How, Then, Shall We Live?


Jesus endured such pain and hostility for us; suffered because of our sins; went to hell in our place.  While we have lived as slaves to our desires–our lusts.  He has set us free to control those desires–to turn aside from the pull they have on us. If that is so, then how are we to live?  And what are we to teach our children about making wise life choices?

Paul answered that question, “For just as you presented your members as slaves of uncleanness, …so now present your members as slaves of righteousness for holiness” (Romans 6:19). The British Puritans called this “evangelical obedience.”  They grounded this concept in what they called “The Moral Law” which they believed was a permanent binding legal code for all people, during all times, in all cultures, for all nations. The Ten Commandments tell us how to live. Evangelical obedience makes every effort to grab hold of the grace of God in order to keep these commandments, then looks to the perfect obedience of Christ Jesus and his sacrificial death to atone for missing the mark. 

And God spoke all these words, saying, “I am the LORD your God, who brought you out of the land of Egypt, out of the house of bondage,” (Exodus 20:1)

This preface to the Ten Commandments was very important to Thomas Watson and others who wrote the Westminster Confession. The fact that God spoke in the hearing of all the people gathered for this special occasion signified the great importance of these ten rules for life.  It was not that only Moses heard God and then wrote it down.  Everyone heard him speak each commandment.  And it was frightening!  God spoke out of the fire on the mountaintop.  It was accompanied by thunder and lightning and smoke and the mountain shook. A trumpet sounded louder and louder. Boundaries had been set around the base of the mountain to keep the people back.  They had washed their clothes, and had prepared for three days. This was no ordinary meeting! (See Exodus 19). So the Puritans put great stock in these commandments, and so did Jesus when he preached his Sermon On The Mount. 

God identified himself as the sovereign one, their personal God, and reminded them of their spectacular deliverance from Egyptian slavery.  This identity was not lost on the Westminster pastors.  The immutability, self-sufficiency, the eternal nature of God were all brought to mind and contrasted with our being in personal relationship with him.  “Your God”  who has delivered you from slavery.  They were debtors to his grace.  And so are we.  The New Testament teaches that we are saved from our sin and the punishment it deserves.  We are freed from God’s wrath to come, and our faith is looked upon as if we were without sin.  Jesus has paid it all.  We do not have to live as slaves anymore–bound to keep on repeating our sins over and over again. Instead, we become slaves to doing what is right out of love for what he has done for us.  That is evangelical obedience. It leads to more love for our Savior and more praise and thanksgiving.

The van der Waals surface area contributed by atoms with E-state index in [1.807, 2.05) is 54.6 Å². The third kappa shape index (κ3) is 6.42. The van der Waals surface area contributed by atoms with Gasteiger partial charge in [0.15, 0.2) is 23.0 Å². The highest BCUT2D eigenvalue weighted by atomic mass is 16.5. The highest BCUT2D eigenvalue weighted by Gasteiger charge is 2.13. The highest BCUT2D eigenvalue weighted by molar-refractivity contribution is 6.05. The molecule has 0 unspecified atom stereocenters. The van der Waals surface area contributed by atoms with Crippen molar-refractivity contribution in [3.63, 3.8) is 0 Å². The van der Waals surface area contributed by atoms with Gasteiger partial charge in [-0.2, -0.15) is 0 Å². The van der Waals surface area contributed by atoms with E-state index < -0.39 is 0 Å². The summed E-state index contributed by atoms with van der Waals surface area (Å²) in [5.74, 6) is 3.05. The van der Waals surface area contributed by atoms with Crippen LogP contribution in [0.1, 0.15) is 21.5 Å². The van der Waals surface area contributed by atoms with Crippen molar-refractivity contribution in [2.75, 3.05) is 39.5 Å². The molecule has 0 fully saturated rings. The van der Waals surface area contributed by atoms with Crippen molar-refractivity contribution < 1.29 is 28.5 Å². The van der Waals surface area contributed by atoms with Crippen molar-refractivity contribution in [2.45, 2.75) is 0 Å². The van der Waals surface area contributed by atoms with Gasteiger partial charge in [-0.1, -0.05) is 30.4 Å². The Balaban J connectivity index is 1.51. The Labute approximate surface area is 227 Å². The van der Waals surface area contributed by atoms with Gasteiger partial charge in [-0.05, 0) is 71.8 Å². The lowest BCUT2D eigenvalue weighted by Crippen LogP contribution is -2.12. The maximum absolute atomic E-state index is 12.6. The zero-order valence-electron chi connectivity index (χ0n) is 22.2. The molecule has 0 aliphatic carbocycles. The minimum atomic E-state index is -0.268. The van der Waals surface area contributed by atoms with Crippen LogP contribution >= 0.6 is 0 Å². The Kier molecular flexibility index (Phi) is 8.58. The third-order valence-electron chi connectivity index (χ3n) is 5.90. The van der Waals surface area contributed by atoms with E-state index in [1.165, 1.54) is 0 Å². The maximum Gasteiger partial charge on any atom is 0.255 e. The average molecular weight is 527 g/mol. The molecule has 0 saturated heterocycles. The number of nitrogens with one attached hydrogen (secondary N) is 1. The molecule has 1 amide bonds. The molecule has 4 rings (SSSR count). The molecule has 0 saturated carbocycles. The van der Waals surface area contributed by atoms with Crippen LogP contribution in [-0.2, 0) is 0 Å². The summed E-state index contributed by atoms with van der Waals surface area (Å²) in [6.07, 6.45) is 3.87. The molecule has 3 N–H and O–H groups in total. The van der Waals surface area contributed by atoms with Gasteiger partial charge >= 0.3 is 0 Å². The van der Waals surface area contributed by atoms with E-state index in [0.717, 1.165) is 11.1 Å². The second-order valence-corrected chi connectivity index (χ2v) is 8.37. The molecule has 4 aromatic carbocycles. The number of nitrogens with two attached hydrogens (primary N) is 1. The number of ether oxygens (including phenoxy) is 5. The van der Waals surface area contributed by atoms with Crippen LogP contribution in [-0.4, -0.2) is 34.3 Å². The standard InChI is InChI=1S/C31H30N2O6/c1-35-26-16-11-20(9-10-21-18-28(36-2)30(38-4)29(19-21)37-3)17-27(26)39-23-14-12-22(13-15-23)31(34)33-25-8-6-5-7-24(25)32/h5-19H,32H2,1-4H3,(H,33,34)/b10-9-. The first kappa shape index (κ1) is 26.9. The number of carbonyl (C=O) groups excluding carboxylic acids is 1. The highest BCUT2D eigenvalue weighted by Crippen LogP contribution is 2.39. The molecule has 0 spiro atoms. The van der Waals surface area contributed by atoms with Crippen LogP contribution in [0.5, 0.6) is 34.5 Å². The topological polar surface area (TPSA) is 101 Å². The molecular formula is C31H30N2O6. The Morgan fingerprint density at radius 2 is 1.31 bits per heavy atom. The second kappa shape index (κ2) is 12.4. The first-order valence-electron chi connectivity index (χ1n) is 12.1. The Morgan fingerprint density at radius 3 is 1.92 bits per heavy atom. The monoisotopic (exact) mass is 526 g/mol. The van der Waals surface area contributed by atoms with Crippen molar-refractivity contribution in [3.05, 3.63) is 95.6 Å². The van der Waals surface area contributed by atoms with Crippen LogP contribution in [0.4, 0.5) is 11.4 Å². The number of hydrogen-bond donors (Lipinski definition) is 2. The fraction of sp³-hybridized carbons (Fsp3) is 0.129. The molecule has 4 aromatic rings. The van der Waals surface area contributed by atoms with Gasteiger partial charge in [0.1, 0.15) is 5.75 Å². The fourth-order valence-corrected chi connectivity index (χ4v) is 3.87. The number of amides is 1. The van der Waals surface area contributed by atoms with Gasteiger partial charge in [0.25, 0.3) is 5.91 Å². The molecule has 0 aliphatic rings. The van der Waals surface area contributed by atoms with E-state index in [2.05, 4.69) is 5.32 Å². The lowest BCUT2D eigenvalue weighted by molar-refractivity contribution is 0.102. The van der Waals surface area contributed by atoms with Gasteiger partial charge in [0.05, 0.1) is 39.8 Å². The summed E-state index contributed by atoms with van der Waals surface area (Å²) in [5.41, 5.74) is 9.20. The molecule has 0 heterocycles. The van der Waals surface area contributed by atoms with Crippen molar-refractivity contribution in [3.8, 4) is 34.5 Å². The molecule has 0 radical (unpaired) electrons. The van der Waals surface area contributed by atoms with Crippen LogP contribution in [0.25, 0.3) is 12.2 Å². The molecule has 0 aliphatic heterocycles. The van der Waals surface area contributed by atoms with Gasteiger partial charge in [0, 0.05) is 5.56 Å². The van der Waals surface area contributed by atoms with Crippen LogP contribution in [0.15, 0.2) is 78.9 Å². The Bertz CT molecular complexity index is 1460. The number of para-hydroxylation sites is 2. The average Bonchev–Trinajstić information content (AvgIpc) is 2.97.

God spoke, and then he carved each law into stone.  The Puritans took this to mean that he meant it to last forever.  When the stones were broken, Moses took two more stones up to the mountaintop where God again wrote them into the stones.  They were then put in the Ark of the Covenant and placed in the Holy of Holies in the Tabernacle.  Protected like we would guard our pearls or diamonds. The other laws for worship, diet, community life were spoken by God to Moses alone or to Moses and Aaron, but not in the hearing of the people.  Moses wrote them down and Aaron implemented them in the worship and sacrifices for sin.(See Exodus 32 and 34.)  But, these Ten had greater significance and so the Puritans, and those who continued in their instruction, set apart this Moral Law as a guide to how to love God and love others no matter what nation you were a part of or what century you lived in. 

So we are to diligently teach our children these commandments, and to instruct them in how to love God who has delivered them from being slaves to desires to have, be, or do things that ruin their relationships and bring dishonor to the reputation of God. Evangelical obedience is not disregarding the law or imposing that law on others, but it is a hearty embrace of the justice of God in requiring obedience and his provision for our salvation through Christ Jesus and our sanctification through the Holy Spirit. This best describes the relationship between the law and the gospel. It shows us how we are to live. Our hearts will be strangely warmed.

Children who have faith can live this way too. And so can you.

About Carol Brandt

I earned a B.A. in History from Florida State University and M.Ed in.Higher Education from Florida Atlantic University. I taught high school social studies before “retiring” to full-time homemaking and raising two daughters. Now I love being a grandmother to four boys and a girl. I have also raised five collies.

My husband, John, was an optometrist, who worked tirelessly for his profession through private practice and as a consultant, and served on the Board of Trustees of Illinois College of Optometry for twenty years.

Ernest Reisinger was my chief mentor in this warm-hearted application of Calvinism. He gave me many books! The Founders Journal and Founders Conferences, Martyn Lloyd-Jones, and Charles Spurgeon have been other sources of Reformed thinking as well as the other warm-hearted ones listed in my book, “Warm-hearted Calvinists.”

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